Taking 6 weeks time off £40/hr @ 40hr week is around 75k so this seems about right for base. I’d imagine there’s a lot of overtime going as well.

      2. A pragmatic boss. Outsourcing is like having only the best employee but without the need to provide long term benefit.

  7. I don’t know about all this. Clearly, the car is no good, but Kubica was involved in its development…so why is he criticizing it all the time like this. He is not very diplomatic about it either…almost seems as if he wanted to get fired by the team. That way he would be able to maintain the line that his driving was as good as ever and it was all down to the car’s shortcomings. Just a theory.

    1. @gpfacts Was he really involved in its development? He might have been around the team, but certainly didnt do a substantial amount of running in 2018 to direct the design choices on the 2019 car.

      Kubica has always been a straight shooter, and a fair tough character. You’re probably getting the cold hard truth about where Williams are right now, with no sugar coating.

    2. Kubica did not design the car, he is a driver, he had no input into the design, that is paddy lowe area and the reason Lowe has been kicked out of the team go’s he failed.

      1. The impression I’ve got is the person who designed the car wasn’t familiar with F1’s rules because the car arrived at the pre-season testing with a non-standard front suspension and non-standard mirror arms, both of which had to be corrected before racing at Melbourne.

        1. @drycrust, to be fair, when Craig Scarborough discussed those points, both of those changes were actually fairly insignificant.

          Equally, it isn’t as if we’ve not seen that happen to other cars in recent years. Don’t forget that Ferrari were forced to change the design of their wing mirrors just last year, and it is not the first time that has happened either – they were also forced to change the position of their wing mirrors in 2010 as well, as were a number of other teams.

          1. Thanks for reminding me about Craig’s article. I re-read it.

  8. Well Robert did pretty good in the first stint I thought. I don’t know what happened after lap 11. I guess that’s when his tyres went off and he got new tyres that didn’t help one bit and this is what he’s referring to. George Russell drove strong too. I think this current car, if brought out after some imaginary stupendous effort during last season, would have been competitive in last years’ field. Paddy Lowe obviously never figured it out in time or couldn’t get it done in time last year.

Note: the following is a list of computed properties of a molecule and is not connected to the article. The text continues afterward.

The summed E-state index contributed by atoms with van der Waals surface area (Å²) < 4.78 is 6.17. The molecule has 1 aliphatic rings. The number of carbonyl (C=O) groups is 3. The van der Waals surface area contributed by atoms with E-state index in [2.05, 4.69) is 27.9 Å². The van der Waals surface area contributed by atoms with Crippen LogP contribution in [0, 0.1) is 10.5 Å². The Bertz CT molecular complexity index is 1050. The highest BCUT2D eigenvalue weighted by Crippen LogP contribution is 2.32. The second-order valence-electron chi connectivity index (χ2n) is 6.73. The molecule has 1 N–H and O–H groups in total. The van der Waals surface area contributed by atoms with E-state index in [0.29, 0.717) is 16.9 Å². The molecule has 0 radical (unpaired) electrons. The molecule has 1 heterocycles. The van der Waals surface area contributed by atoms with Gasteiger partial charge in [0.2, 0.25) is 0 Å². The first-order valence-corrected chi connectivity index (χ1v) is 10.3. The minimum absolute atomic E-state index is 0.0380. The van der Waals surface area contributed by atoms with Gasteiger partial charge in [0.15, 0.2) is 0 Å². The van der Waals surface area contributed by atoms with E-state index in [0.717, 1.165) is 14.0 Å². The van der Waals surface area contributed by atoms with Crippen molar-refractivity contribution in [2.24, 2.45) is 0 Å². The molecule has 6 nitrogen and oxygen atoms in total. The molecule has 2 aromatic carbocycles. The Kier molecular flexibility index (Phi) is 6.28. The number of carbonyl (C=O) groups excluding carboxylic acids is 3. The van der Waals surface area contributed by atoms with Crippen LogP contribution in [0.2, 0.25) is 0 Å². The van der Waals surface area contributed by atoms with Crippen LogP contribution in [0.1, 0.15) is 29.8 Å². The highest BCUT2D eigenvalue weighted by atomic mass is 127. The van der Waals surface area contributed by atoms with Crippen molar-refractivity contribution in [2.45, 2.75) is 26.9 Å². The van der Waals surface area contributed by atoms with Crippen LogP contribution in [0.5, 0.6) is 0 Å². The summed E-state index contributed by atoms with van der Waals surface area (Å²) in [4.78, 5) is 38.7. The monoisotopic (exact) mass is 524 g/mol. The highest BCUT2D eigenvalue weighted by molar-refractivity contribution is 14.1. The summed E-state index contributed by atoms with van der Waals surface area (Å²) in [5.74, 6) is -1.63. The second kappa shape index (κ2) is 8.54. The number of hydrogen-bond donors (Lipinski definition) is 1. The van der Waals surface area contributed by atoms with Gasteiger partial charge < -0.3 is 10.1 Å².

Everyone else has made such strides since last season that now just solving some of last years’ problems is not nearly enough. They really need a design breakthrough and an architecturally new vehicle to match the field this year. Not having parts though seems like a separate issue. Regardless of the design, why is the factory output low and what is the problem with getting manufacturing done? How do they get on the same page as a team like HAAS?

    A bit of a funny thing happened when I was watching Bahrain GP. They waved the checkered flag and my little couch companion knowing I have a bit of a Williams thing said, “Look! Williams came in second!”

    1. Why make a whole bunch of parts that you already know don’t work? That would be a waste of time and money. Also Kubica crashing 3 times in Australia helped cause the lack of parts.

      1. You mean F1 teams plan their production schedule with the expectation that their drivers will not damage parts in the first sessions of the season?

        That takes JIT manufacturing to a whole new level.

    2. Surly they can’t know in advance that parts won’t work. But regardless, that’s not their job. The factory job is to have parts ready because busted up parts fixed with duct tape don’t win races. If the car had been crashed 3 times I would understand. But that didn’t happen. The manufacturing process failed in one of its primary tasks. They failed to produce. I’m doubtful there was any existential thought process going on there.